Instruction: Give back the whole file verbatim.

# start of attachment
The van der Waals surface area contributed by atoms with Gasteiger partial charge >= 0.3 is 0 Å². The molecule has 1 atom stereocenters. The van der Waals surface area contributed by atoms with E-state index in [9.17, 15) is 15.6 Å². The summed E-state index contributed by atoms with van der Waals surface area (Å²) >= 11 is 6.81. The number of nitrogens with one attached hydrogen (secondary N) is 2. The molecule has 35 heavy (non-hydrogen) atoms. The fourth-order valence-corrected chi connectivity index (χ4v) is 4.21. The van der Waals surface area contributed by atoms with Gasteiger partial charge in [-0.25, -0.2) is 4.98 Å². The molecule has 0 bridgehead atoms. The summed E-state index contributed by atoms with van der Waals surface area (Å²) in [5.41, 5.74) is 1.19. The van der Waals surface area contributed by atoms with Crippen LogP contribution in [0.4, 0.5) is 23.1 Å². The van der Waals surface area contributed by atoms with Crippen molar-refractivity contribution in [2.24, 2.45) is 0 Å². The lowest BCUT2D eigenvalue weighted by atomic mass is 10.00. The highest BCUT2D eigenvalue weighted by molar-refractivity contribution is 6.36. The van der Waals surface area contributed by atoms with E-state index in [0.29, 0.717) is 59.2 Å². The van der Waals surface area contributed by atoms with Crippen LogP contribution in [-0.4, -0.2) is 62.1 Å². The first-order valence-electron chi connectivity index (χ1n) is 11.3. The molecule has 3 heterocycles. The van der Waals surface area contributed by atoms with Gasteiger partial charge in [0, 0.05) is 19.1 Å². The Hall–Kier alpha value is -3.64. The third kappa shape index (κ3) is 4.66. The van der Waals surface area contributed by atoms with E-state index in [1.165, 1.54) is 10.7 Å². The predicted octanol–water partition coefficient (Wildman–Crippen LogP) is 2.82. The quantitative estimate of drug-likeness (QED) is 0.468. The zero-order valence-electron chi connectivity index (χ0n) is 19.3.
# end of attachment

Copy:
The van der Waals surface area contributed by atoms with Gasteiger partial charge >= 0.3 is 0 Å². The molecule has 1 atom stereocenters. The van der Waals surface area contributed by atoms with E-state index in [9.17, 15) is 15.6 Å². The summed E-state index contributed by atoms with van der Waals surface area (Å²) >= 11 is 6.81. The number of nitrogens with one attached hydrogen (secondary N) is 2. The molecule has 35 heavy (non-hydrogen) atoms. The fourth-order valence-corrected chi connectivity index (χ4v) is 4.21. The van der Waals surface area contributed by atoms with Gasteiger partial charge in [-0.25, -0.2) is 4.98 Å². The molecule has 0 bridgehead atoms. The summed E-state index contributed by atoms with van der Waals surface area (Å²) in [5.41, 5.74) is 1.19. The van der Waals surface area contributed by atoms with Crippen LogP contribution in [0.4, 0.5) is 23.1 Å². The van der Waals surface area contributed by atoms with Crippen molar-refractivity contribution in [2.24, 2.45) is 0 Å². The lowest BCUT2D eigenvalue weighted by atomic mass is 10.00. The highest BCUT2D eigenvalue weighted by molar-refractivity contribution is 6.36. The van der Waals surface area contributed by atoms with E-state index in [0.29, 0.717) is 59.2 Å². The van der Waals surface area contributed by atoms with Crippen LogP contribution in [-0.4, -0.2) is 62.1 Å². The first-order valence-electron chi connectivity index (χ1n) is 11.3. The molecule has 3 heterocycles. The van der Waals surface area contributed by atoms with Gasteiger partial charge in [0, 0.05) is 19.1 Å². The Hall–Kier alpha value is -3.64. The third kappa shape index (κ3) is 4.66. The van der Waals surface area contributed by atoms with E-state index in [1.165, 1.54) is 10.7 Å². The predicted octanol–water partition coefficient (Wildman–Crippen LogP) is 2.82. The quantitative estimate of drug-likeness (QED) is 0.468. The zero-order valence-electron chi connectivity index (χ0n) is 19.3.